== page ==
12. Informal Integration

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In the previous chapter we were concerned with the integration of persons of different group identities into the formal structure of the organization. In this chapter attention is turned to the informal organization. Previous theory and research has indicated that participation in informal groups in organizations plays an important part in the career success of individuals (Shaw, [1976] 1981; Burke, 1984; Gouldner, 1954; Blau, 1955). In one study, supervisors’ level of personal acquaintance with subordinates was positively related to both performance ratings and actual sales productivity (Kingstrom & Mainstone, 1985). Research has also shown that persons who have low access to informal networks are less likely than those with high access to provide ideas on how to improve work quality or to believe that they can make a difference in how the organization is run (Pearlin, 1962). Thus access to informal networks has direct implications for the contributions of employees to total quality initiatives that depend heavily on employee involvement.

 

13. Institutional Bias

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When you talk about my experiences with racism, I have problems with that term because in a way, it glosses over the more subtle issues of how cultural groups interface with institutions which operate according to implicit cultural assumptions. Nobody has to personally discriminate, it’s simply that if work has to be done a certain way, it’s based on certain cultural assumptions of how the work gets done, how do you write up a proposal for example. There are certain procedures, certain cultural ways of putting together a proposal.… If you think in a Western linear fashion, you go a-b-c. This is the way I make an effective argument. When you’re from another background, the arguments get made in a different way, following a different kind of logic. That’s real subtle (Khoo, 1988, p. 88).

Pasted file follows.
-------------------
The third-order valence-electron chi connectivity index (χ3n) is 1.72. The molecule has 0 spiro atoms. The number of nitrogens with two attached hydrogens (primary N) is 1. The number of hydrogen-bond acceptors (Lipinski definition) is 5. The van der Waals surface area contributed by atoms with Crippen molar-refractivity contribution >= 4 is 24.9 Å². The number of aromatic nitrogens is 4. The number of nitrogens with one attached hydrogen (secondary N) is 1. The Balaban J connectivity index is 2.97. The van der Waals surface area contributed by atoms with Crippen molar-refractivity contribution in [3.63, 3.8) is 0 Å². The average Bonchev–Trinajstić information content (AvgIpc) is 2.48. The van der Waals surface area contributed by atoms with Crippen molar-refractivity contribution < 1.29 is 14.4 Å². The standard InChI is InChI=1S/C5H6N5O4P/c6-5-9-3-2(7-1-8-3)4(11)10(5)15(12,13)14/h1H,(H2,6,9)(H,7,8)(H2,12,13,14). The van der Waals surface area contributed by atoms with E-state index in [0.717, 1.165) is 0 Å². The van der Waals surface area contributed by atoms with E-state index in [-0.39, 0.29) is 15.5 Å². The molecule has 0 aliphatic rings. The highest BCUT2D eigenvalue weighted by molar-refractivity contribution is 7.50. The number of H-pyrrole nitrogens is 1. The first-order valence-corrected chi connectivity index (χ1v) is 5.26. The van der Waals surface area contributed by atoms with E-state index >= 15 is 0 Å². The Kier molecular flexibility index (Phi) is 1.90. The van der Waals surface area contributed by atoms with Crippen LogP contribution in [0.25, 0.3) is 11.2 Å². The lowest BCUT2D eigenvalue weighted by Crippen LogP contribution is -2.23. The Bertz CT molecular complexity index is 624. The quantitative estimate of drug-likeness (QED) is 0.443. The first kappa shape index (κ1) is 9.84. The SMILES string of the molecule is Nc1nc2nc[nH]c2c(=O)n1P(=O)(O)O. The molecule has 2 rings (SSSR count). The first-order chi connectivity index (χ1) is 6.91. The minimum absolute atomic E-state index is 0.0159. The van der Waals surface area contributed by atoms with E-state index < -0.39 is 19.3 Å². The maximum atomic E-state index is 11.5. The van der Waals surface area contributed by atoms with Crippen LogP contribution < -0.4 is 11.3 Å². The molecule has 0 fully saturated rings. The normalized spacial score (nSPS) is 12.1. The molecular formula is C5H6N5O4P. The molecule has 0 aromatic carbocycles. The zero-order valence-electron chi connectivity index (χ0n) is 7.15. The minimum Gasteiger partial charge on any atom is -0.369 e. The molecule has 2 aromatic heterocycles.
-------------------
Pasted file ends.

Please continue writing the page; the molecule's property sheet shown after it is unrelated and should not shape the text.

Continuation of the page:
The above quotation taken from a colleague’s interview of a third generation Chinese American is one of the best expressions I have run across to capture the meaning of institutional bias. The term bias simply means a preference for a particular thing, person, style, and so on, compared to other possible things, persons, or styles. In the context of intergroup dynamics, an unfavorable bias toward one group implies a favorable bias toward another. Institutional bias refers to the fact that preference patterns inherent in how we manage organizations often inadvertently create barriers to full participation by organization members from cultural backgrounds that differ from the traditional majority group. That this phenomenon exists is easily understood when one considers organizational histories. Most large organizations were created decades or even centuries ago, and have subsequently been managed at the top level, at least until very recently, by a fairly homogeneous group of people. These “founding fathers” naturally reflected their own cultural biases and value systems in establishing the rules, policies, and practices that have shaped the organizations. For the most part, their rules, policies, and practices remain intact today despite the enormous changes that have occurred in the workforce during this century. In addition, when the attitudes, beliefs, and behaviors of many of the founders and senior managers of today’s organizations were shaped (1930s-1950s), intergroup relations based on racioethnic, gender, nationality, and other group identities were overtly less tolerant and inclusive than they are today. Institutional bias evolved as a natural consequence of such organizational histories. Commenting on the phenomenon of institutional bias in U.S. organizations, Loden and Rosener (1991) explain: “As a result of our colonial history, most American businesses and institutions have been shaped primarily by the values and experiences of Western European white men. These ‘founding fathers’ were responsible for institutionalizing many of the norms, expectations … that are the stuff of contemporary organization cultures. One major consequence of these historical events has been the continual undervaluing of others with core identities different from those of Western European, white, heterosexual, physically able-bodied men” (p. 28).